Hua. XV, p. 205.Google Scholar
  45. 45.
    Cf. Hua. I, p. 162.Google Scholar
  46. 46.
    The politics which transform communal life into a universal praxis are a part of the practical level too. Husserl holds a high opinion of politics. And when he applies it to his political philosophy, he assigns to it a role of supporting and guaranteeing the legal character of the State as a form of domination (see Hua XV, p. 414 apud Schuhmann, op. cit., p. 123).Google Scholar
  47. 47.
    Cf. Hua. XV, p. 471. What holds good for the static constitution of a person, holds for its genetic constitution too: “Ihr Sein (of a person) ist immerfort Werden, and das gilt bel den Korrelation von einzelpersonalen und Gemeinschatfspersonalen Sein für beides, für den Menschen und die einheitlichen Menschheiten” (Hua. VI, p. 272).Google Scholar
  48. 48.
    In Philosophy as Rigorous Science Husserl calls systematizers such as Hegel, Schelling and Fichte “romantic” philosophers and German idealism a “romantic philosophy”. According to G. E. Overvold (see “Husserl’s rationalism”, in Analecta Husserliana, Vol. XXXIV, pp. 441–52) Husserl would not succeed in resolving his dilemma, maintaining “both that philosophy must seek certainty and that it must avoid a prioristic systematizing”.}Google Scholar
  49. 49.
    P. Ricoeur, “Conclusion Arezzo”, pp.423–424Google Scholar
  50. 50.
    Subjectivities are to be developed for themselves although in a community one with others becomes at the same time an object for others when objectivity keeps its objective character. The point of arrival of this constitution is thus the constitution of a supra-personal subjectivity, that of “communified humanity” (“vergemeinschaftete Menschheit”) (see Hua. XIV, p. 205).Google Scholar
  51. 51.
    “Sans doute l’ldée et la Raison cachée dans l’histoire et dans l’homme comme’ animal rational’ sont-elles éternelles…Mais cette éternité n’est qu’une historicité. Elle est la possibilité de l’histoire elle-même. Sa supra-temporalité-au regard de la temporalité empirique–n’est qu’une omnitemporalit’” (J. Derrida, op. cit., p. 156).Google Scholar
  52. 52.
    Hua. I, p. 163.Google Scholar
  53. 53.
    A text which follows closely the Cartesian Meditations brings out some supplementary details concerning this life-world which “…konstituiert sich as eine individuelle (z. B. als europäische Kulturwelt, als die der englischen Nation etc.) durch eine individ-ualtypische Universaltruktur, die jeder ‘normale’ Mensch…hat, als ‘Form’, die er nach seinen individuellen Vermögen und aus seinem persönlichen Leben her konkretisiert, unvollkommen in unzähligen Stufen der Unvollkomenheit” (Hua. XV, pp. 141-142).Google Scholar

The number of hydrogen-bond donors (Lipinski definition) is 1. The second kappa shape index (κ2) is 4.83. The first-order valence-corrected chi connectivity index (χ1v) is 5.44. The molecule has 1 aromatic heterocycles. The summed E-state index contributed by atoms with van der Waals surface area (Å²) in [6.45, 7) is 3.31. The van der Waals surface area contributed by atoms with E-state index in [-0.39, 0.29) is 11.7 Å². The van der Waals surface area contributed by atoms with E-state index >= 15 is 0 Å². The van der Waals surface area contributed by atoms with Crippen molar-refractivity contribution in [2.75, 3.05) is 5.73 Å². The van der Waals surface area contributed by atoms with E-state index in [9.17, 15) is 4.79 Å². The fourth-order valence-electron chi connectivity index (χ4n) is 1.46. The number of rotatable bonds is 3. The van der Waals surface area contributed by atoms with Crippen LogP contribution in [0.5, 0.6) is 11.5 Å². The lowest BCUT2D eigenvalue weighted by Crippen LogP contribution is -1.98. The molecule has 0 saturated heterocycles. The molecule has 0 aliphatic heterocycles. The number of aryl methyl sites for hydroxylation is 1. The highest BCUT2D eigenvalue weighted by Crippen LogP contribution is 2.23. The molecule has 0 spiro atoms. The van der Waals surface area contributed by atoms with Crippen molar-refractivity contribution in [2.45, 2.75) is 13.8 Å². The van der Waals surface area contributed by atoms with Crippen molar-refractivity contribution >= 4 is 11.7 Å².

54. 54.
    Husserl in using this expression doubtless could not foresee its political destiny in the Europe of the fifties and sixties, as it frightened member states of European communities with interpretation of it as a limited sovereignity. And so it was replaced in the meantime by a more acceptable notion of “subsidiarity”.Google Scholar
  55. 55.
    “Schlieβlich ist dann die Frage, ob jede abgeschlossene Kulturmenschheit, wenn sie als ethische die Gestallt einer ‘Übernation’ über alien Einzelnationen, evtl. eines Überstaates über alien einzelnen Staaten, angenommen hat, sich als geschlossene auch nach aussen abschlieβen zu lassen über die ganze Welt so weit die Möglichkeit der Wechselverständigung und somit Vergemeinschaftung reiche” (Hua. XXVII, p. 85).Google Scholar
  56. 56.
    Husserl will deduce two determinants of each spiritual formation: “historical space” and “historical time”.Google Scholar
  57. 57.
    “…der Mensch wird zum unbeteiligten Zuschauer, Überschauer der Welt, er wird zum Philosophen; oder vielmehr von da aus gewinnt sein Leben Empfänglichkeit für nur in dieser Einstellung mögliche Motivationen und Methoden, in denen schlieβlich Philosphie und er selbst zum Philosophen wird” (Hua. VI, p. 331).Google Scholar
  58. 58.
    “Auch Fremd-Nationale lernen nachverstehen und nehmen überhaupt Anteil zu den gewaltigen Kulturverwandlung, die von der Philosphie austrahlt” (ibid., p. 333). If in this sense the problem of a national philosophy is not Husserl’s problem, why did he want to be taken for a German philosopher?Google Scholar
  59. 59.
    Cf. ibid. p. 336 and supra.Google Scholar
  60. 60.
    However Husserl excludes from it Eskimos, Indians and others. Does he exclude them also from the European philosophical culture?Google Scholar
  61. 61.
    This European Husserl’s faith was so strong that in predicting the Second World War he would also predict the birth of a new spiritualisation of Europe thanks to the “heroism of reason”.Google Scholar
  62. 62.
    Cf. Husserl, op. cit., p. 320.Google Scholar
  63. 63.
    Cf. Id., ibid., p. 319.Google Scholar
  64. 64.
    Cf. id., ibid., p. 347.Google Scholar
  65. 65.